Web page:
Deborah Wince-Smith: What can we do building on our manufacturing recommendations to marry the energy challenge and the manufacturing challenge?
Luis Proenza: There are three compelling things. It's our nation's differential rates of learning -- the talent is something we have to focus on. The average American doesn't understand these issues, and that's unacceptable. What's driving manufacturing now is disruptive innovation. The last theme is collaboration -- not just between neighbors, but a global collaboration and collaboration between competitors. Universities and industry have to be able to work together, or we won't capture the full benefit of the innovative capability of America.
Deborah Wince-Smith: Are we going to be able to build out this smart grid?
Walt Havenstein: We have the drive to do it. If we remove the barriers effectively, those of us in tech-based industries can work with universities and take ideas and convepts through invention to the market. We need to remove barriers to allow competitors to enter the market, so we can invest.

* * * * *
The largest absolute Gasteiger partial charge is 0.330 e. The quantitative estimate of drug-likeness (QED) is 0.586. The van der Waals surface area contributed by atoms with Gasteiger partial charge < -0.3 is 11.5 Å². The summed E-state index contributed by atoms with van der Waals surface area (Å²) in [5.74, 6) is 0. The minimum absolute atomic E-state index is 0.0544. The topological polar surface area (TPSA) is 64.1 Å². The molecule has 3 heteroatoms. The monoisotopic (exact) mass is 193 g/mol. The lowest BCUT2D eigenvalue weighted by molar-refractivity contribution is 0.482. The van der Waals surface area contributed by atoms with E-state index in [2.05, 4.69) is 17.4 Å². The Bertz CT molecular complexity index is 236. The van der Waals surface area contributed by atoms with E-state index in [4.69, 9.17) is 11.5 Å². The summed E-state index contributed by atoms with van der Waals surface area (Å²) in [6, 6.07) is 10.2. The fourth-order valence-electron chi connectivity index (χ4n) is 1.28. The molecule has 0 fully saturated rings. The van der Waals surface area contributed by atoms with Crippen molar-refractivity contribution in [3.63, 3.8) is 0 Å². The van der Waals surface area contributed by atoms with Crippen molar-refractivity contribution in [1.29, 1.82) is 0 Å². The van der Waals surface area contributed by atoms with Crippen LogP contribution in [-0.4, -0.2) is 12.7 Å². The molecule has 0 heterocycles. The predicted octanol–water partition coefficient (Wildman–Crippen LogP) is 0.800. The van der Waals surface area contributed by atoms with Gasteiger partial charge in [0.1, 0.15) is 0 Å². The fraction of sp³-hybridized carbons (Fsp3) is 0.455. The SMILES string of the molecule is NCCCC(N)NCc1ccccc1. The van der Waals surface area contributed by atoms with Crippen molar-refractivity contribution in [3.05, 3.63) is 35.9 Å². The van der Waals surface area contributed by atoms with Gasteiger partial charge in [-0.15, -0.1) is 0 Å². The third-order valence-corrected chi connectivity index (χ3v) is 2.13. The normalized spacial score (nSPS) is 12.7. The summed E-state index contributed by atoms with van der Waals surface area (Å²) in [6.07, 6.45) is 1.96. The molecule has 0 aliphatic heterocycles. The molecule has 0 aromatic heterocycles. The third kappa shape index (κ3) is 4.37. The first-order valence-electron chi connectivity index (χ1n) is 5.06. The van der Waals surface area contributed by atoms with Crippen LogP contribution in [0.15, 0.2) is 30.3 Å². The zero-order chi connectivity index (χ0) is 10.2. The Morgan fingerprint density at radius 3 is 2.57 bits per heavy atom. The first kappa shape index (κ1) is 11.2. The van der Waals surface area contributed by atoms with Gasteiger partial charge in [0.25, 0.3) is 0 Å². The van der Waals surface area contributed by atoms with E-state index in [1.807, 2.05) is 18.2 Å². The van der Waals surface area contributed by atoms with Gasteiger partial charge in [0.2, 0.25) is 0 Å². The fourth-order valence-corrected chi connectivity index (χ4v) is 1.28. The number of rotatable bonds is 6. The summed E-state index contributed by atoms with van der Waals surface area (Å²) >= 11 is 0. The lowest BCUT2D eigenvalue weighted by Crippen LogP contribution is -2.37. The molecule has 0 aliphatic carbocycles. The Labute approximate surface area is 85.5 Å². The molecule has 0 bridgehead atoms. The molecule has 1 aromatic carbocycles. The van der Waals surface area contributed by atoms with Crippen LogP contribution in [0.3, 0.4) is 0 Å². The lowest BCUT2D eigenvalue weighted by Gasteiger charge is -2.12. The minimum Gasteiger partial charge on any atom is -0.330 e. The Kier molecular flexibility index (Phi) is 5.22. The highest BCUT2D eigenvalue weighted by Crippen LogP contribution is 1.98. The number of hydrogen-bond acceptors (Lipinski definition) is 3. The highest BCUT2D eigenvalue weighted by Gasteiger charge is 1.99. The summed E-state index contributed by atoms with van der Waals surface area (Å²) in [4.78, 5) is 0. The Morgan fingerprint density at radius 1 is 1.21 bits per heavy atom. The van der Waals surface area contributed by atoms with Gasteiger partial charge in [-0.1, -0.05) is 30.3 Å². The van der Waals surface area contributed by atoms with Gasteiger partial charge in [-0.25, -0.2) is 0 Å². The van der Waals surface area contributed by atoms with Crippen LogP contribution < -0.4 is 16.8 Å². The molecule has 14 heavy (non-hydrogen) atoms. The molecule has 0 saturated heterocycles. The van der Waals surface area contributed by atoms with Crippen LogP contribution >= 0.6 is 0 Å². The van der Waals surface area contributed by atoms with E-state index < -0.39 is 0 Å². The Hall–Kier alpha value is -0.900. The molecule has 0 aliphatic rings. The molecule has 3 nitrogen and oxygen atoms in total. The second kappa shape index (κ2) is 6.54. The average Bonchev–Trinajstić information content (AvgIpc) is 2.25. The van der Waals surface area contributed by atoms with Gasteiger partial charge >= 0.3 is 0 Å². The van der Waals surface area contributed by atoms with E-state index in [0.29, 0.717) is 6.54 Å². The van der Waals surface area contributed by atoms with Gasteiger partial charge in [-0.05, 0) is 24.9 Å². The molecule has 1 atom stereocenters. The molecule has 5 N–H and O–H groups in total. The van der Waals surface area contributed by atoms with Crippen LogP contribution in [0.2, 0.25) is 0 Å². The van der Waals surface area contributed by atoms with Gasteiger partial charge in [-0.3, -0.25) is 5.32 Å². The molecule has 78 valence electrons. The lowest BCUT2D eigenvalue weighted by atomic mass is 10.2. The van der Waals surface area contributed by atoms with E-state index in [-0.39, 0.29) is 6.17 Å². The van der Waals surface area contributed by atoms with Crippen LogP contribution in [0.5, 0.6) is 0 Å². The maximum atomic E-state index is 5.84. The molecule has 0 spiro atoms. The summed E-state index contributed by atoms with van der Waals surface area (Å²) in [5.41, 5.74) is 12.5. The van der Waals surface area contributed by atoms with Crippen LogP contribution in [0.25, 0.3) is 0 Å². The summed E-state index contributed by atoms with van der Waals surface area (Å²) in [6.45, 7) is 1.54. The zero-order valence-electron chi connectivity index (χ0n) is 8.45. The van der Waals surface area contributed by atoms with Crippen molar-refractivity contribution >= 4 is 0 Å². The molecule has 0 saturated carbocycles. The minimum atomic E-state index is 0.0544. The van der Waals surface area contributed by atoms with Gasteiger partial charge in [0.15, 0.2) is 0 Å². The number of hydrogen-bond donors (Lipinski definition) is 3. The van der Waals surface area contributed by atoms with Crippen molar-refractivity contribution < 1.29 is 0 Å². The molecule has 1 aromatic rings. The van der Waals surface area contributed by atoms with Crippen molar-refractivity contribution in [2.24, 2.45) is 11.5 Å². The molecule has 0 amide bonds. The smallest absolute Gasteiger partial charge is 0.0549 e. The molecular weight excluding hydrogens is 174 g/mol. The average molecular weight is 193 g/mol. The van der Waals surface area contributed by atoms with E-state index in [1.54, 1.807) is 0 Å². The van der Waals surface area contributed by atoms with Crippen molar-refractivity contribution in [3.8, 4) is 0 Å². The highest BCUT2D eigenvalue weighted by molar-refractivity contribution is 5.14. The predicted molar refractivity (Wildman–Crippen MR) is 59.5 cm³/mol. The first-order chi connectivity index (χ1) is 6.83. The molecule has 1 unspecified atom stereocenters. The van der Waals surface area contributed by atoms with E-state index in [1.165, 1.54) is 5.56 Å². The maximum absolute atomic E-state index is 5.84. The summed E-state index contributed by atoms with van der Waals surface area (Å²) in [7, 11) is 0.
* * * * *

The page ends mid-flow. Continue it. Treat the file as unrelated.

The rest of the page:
Deborah Wince-Smith: What do we need to do to accelerate manufacturing infrastructure?
Lee McIntire: Until I got here, I didn't realize how much government policy would decide everything. I learn from customers, who have energy issues and want to make a change and need new business models. These people are innovating as fast as they can, and carbon pricing would lead to certainty. There's a lot of innovation going on elsewhere - if you're a businessperson, you want the government to help through tax incentives.